Well here is the great part of this.
My routing uses the western part of the "Cutoff Line"

Here is the map of the route of the "Cutoff Line"
Image
My routing uses the "Cut off" from Delaware Water Gap to Scranton.

Yes it would be a little slower and longer then using the entire cutoff line. But my routing goes around the "Abandoned section" in the middle. By doing this, you get the existent west end rolling.

I would guesstimate that once track upgrades are done, you loose maybe 45 minutes.

Yes track upgrades are needed, but not as much as you might think. The line is Class 2 track, but only to ease inspection needs. DL maintains this route to physical Class 3 standards. By listing the line as Class 2, you cut down on the times per week you have to send your track guys over it in a Hi Rail.. And 25mph is enough for their freights. Plus a lot of the line has welded rail already.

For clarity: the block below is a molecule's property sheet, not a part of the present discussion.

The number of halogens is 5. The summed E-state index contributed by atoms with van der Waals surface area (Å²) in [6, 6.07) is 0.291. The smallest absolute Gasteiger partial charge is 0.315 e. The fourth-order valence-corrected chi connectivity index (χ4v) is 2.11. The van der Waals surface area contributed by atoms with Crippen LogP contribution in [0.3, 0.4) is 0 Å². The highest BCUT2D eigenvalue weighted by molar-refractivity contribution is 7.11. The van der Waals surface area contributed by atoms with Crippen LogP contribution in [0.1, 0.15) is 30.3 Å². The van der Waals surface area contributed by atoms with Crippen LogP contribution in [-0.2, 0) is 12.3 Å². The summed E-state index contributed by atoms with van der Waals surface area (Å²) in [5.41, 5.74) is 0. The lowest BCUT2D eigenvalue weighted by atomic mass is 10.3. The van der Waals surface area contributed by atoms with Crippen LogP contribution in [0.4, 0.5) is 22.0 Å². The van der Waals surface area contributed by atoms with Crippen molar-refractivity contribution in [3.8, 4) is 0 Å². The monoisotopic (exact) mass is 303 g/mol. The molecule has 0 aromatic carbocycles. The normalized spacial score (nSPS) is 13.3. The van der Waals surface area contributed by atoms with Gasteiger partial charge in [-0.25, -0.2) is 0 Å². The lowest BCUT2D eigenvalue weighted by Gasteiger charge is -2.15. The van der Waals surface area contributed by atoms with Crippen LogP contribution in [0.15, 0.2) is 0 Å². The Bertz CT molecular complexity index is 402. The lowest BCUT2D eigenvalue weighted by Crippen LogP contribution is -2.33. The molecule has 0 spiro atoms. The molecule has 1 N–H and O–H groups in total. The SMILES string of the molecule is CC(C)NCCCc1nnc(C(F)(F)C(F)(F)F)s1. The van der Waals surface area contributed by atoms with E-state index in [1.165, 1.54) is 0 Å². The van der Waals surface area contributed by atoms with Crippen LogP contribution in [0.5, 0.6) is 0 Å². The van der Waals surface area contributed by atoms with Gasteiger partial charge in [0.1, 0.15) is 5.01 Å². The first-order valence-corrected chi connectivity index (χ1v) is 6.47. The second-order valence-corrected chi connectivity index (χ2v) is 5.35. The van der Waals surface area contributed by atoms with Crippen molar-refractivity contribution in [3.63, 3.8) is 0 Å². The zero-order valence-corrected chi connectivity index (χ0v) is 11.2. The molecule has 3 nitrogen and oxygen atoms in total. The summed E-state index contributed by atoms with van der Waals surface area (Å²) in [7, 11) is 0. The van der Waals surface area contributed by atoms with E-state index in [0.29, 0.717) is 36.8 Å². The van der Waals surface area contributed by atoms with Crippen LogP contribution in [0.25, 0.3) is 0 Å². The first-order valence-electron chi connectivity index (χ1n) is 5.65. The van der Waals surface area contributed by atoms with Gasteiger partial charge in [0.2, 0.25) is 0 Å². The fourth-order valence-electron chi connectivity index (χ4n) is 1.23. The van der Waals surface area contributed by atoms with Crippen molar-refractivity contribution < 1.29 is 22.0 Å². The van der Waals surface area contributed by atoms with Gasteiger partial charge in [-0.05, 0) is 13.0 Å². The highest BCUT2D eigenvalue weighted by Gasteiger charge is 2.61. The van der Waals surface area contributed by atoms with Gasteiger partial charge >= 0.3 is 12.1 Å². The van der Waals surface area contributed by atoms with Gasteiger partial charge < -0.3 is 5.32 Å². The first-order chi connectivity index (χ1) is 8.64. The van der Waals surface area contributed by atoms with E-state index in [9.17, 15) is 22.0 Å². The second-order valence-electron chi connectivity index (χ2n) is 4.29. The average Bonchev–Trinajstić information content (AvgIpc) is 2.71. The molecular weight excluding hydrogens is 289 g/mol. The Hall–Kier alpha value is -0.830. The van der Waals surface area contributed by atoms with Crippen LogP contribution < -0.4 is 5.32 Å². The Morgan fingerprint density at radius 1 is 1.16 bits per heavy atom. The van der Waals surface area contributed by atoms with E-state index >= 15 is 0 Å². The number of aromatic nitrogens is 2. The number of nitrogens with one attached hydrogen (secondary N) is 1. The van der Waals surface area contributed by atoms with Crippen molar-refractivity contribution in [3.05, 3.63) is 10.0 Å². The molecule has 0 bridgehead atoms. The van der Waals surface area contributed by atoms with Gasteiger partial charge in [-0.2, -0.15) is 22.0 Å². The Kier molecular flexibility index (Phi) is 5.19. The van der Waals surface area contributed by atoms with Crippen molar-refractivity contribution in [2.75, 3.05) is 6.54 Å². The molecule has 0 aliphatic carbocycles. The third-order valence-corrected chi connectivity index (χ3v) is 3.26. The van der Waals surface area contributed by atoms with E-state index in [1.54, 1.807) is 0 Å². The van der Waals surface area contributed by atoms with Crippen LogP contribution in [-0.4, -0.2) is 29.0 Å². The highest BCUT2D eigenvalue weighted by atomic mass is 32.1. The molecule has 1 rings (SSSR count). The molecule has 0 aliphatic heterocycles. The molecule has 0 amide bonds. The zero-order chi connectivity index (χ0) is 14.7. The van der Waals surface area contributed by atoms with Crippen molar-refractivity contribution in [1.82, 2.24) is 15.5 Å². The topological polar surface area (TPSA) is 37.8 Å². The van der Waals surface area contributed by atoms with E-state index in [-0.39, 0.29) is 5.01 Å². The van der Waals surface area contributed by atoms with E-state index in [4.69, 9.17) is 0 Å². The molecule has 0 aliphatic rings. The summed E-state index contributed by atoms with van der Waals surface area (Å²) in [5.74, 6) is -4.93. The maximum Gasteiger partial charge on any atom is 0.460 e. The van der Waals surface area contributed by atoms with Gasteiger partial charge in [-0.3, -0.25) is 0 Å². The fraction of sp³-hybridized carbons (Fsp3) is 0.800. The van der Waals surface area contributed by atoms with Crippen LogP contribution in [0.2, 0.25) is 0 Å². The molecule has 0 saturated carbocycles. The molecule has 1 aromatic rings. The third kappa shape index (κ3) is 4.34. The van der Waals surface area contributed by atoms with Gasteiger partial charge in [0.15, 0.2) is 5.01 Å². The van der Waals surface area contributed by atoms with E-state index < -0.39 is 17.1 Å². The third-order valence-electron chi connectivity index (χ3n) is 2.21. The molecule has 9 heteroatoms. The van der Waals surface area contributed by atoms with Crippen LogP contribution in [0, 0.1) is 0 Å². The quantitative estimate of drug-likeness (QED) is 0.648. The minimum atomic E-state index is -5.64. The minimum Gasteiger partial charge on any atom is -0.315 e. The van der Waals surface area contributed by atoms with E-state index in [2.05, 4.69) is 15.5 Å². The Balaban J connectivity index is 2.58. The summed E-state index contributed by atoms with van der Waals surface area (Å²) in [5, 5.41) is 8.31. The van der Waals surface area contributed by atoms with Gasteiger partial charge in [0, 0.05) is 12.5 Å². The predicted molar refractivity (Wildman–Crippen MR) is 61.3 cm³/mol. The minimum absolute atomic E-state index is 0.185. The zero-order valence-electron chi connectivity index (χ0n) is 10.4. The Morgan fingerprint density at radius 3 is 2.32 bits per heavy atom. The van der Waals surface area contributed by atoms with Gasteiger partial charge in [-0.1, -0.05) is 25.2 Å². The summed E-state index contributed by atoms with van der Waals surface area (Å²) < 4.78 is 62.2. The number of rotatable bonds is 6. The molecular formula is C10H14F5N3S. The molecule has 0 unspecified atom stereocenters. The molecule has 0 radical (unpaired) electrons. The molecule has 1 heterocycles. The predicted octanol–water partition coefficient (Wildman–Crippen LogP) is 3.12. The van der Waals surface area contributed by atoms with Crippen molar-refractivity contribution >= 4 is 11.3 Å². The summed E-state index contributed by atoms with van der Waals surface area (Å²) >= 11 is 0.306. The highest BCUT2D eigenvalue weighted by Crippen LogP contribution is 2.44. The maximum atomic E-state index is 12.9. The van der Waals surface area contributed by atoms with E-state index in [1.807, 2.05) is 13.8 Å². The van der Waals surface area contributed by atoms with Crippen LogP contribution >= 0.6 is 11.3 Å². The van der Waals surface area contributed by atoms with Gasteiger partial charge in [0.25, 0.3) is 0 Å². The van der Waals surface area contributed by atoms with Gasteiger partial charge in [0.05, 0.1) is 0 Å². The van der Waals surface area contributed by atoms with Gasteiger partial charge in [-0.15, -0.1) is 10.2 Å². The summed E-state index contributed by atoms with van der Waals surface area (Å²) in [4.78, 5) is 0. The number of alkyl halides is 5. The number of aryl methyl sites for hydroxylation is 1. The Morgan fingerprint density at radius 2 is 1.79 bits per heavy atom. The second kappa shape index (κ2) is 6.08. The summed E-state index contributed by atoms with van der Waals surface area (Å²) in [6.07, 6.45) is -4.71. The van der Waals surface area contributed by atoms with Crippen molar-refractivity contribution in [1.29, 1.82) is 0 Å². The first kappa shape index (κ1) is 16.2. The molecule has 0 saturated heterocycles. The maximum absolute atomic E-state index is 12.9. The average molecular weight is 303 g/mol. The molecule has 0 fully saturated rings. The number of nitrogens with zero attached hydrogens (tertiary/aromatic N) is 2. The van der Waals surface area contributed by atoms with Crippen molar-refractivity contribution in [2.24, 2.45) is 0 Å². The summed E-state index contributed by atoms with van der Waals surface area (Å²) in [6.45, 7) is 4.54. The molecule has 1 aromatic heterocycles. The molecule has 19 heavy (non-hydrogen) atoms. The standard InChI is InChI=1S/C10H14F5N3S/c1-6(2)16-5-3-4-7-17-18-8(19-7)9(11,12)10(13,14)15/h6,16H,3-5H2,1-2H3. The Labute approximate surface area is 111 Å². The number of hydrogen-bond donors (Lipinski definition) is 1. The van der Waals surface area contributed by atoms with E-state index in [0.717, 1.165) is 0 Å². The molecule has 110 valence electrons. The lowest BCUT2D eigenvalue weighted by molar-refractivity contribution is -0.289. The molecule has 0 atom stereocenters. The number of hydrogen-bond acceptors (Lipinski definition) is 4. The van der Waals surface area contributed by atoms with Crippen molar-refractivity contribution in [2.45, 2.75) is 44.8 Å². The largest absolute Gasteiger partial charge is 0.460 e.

I really get irritated when people who speak about the cutoff restoration and point to the PA part, forget that it's active and being used, and is in good shape. A lot better shape then the part (only in NJ mind you) that is totally missing. They go on and on on how NJT wont pay to restore it all the way to Scranton. Well they won't, and Don't need to. The part in PA is just fine and darn near ready to use. NJT just needs to get it's short part done..

You can see the condition of the line for yourself. Thanks to the super distinctive power on the line, there are as many videos of the line as there are of Amtrak trains on the NEC, and that's not a joke.



The line hosts passenger trains today. Steamtown excursions.
  by rcthompson04
 
Your idea makes a lot of sense if you are trying to get to the Lehigh Valley as well. There can be duplication of efforts to Philipsburg.
  by Matt Johnson
 
The abandoned section is the good section - the part with so much unused potential!

  by Maverickstation1
 
As many have stated the proposals to restore service on the line go way back. In fact one of the last trains to operate on the NJ portion of the cutoff was an Amtrak inspection train in the late 1970's.